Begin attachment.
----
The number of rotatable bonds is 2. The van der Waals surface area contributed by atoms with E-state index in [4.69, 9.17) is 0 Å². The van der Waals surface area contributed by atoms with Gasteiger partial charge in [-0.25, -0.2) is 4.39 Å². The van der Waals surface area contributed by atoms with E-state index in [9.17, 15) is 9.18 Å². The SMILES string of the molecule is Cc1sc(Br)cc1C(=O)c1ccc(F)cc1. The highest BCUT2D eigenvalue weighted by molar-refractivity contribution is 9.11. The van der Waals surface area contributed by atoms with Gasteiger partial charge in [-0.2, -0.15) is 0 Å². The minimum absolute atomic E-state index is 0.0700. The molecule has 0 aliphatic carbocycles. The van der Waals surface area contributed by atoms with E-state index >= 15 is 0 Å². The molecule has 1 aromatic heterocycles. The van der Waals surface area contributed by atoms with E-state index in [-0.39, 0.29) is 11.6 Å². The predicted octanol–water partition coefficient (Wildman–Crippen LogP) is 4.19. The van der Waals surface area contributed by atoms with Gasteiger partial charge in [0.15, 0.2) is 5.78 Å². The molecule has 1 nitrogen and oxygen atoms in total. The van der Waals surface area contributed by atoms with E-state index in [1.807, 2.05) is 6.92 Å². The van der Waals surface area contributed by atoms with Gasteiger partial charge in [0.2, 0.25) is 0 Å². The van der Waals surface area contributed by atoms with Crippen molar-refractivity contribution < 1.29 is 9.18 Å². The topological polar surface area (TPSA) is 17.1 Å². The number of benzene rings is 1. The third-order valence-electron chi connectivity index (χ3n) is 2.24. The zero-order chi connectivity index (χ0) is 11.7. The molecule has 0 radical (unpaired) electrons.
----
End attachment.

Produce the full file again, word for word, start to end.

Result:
The number of rotatable bonds is 2. The van der Waals surface area contributed by atoms with E-state index in [4.69, 9.17) is 0 Å². The van der Waals surface area contributed by atoms with Gasteiger partial charge in [-0.25, -0.2) is 4.39 Å². The van der Waals surface area contributed by atoms with E-state index in [9.17, 15) is 9.18 Å². The SMILES string of the molecule is Cc1sc(Br)cc1C(=O)c1ccc(F)cc1. The highest BCUT2D eigenvalue weighted by molar-refractivity contribution is 9.11. The van der Waals surface area contributed by atoms with Gasteiger partial charge in [-0.2, -0.15) is 0 Å². The minimum absolute atomic E-state index is 0.0700. The molecule has 0 aliphatic carbocycles. The van der Waals surface area contributed by atoms with E-state index >= 15 is 0 Å². The molecule has 1 aromatic heterocycles. The van der Waals surface area contributed by atoms with E-state index in [-0.39, 0.29) is 11.6 Å². The predicted octanol–water partition coefficient (Wildman–Crippen LogP) is 4.19. The van der Waals surface area contributed by atoms with Gasteiger partial charge in [0.15, 0.2) is 5.78 Å². The molecule has 1 nitrogen and oxygen atoms in total. The van der Waals surface area contributed by atoms with E-state index in [1.807, 2.05) is 6.92 Å². The van der Waals surface area contributed by atoms with Gasteiger partial charge in [0.2, 0.25) is 0 Å². The van der Waals surface area contributed by atoms with Crippen molar-refractivity contribution < 1.29 is 9.18 Å². The topological polar surface area (TPSA) is 17.1 Å². The number of benzene rings is 1. The third-order valence-electron chi connectivity index (χ3n) is 2.24. The zero-order chi connectivity index (χ0) is 11.7. The molecule has 0 radical (unpaired) electrons.